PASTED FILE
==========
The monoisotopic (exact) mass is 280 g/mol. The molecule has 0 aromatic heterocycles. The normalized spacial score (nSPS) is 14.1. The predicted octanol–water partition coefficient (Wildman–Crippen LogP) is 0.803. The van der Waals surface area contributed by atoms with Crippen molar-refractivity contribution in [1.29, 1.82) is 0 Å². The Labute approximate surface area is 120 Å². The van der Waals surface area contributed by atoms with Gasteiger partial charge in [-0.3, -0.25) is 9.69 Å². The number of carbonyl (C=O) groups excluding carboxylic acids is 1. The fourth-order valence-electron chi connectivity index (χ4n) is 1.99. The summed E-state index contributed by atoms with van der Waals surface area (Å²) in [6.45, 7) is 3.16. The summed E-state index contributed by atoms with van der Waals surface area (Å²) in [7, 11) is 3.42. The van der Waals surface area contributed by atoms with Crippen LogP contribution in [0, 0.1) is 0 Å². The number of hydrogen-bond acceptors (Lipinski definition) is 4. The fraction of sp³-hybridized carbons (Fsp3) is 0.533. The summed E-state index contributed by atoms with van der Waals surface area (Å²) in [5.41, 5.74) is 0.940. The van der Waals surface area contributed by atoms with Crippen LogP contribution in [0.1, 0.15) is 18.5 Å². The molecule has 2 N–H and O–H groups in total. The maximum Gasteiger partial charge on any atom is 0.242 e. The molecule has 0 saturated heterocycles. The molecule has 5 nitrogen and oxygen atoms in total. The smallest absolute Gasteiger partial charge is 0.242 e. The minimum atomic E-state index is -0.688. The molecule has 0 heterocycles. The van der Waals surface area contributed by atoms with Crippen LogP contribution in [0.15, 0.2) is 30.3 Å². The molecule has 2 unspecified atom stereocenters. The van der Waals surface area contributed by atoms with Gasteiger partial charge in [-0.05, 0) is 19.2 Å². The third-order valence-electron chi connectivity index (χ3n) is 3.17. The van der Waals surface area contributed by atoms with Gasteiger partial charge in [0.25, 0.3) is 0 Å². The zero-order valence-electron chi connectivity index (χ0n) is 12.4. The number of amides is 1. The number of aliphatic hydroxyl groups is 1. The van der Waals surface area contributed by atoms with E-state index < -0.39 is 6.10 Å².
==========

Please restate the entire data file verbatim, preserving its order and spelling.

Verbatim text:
The monoisotopic (exact) mass is 280 g/mol. The molecule has 0 aromatic heterocycles. The normalized spacial score (nSPS) is 14.1. The predicted octanol–water partition coefficient (Wildman–Crippen LogP) is 0.803. The van der Waals surface area contributed by atoms with Crippen molar-refractivity contribution in [1.29, 1.82) is 0 Å². The Labute approximate surface area is 120 Å². The van der Waals surface area contributed by atoms with Gasteiger partial charge in [-0.3, -0.25) is 9.69 Å². The number of carbonyl (C=O) groups excluding carboxylic acids is 1. The fourth-order valence-electron chi connectivity index (χ4n) is 1.99. The summed E-state index contributed by atoms with van der Waals surface area (Å²) in [6.45, 7) is 3.16. The summed E-state index contributed by atoms with van der Waals surface area (Å²) in [7, 11) is 3.42. The van der Waals surface area contributed by atoms with Crippen LogP contribution in [0, 0.1) is 0 Å². The number of hydrogen-bond acceptors (Lipinski definition) is 4. The fraction of sp³-hybridized carbons (Fsp3) is 0.533. The summed E-state index contributed by atoms with van der Waals surface area (Å²) in [5.41, 5.74) is 0.940. The van der Waals surface area contributed by atoms with Crippen LogP contribution in [0.1, 0.15) is 18.5 Å². The molecule has 2 N–H and O–H groups in total. The maximum Gasteiger partial charge on any atom is 0.242 e. The molecule has 0 saturated heterocycles. The molecule has 5 nitrogen and oxygen atoms in total. The smallest absolute Gasteiger partial charge is 0.242 e. The minimum atomic E-state index is -0.688. The molecule has 0 heterocycles. The van der Waals surface area contributed by atoms with Crippen LogP contribution in [0.15, 0.2) is 30.3 Å². The molecule has 2 unspecified atom stereocenters. The van der Waals surface area contributed by atoms with Gasteiger partial charge in [-0.05, 0) is 19.2 Å². The third-order valence-electron chi connectivity index (χ3n) is 3.17. The van der Waals surface area contributed by atoms with Gasteiger partial charge in [0.25, 0.3) is 0 Å². The zero-order valence-electron chi connectivity index (χ0n) is 12.4. The number of amides is 1. The number of aliphatic hydroxyl groups is 1. The van der Waals surface area contributed by atoms with E-state index < -0.39 is 6.10 Å².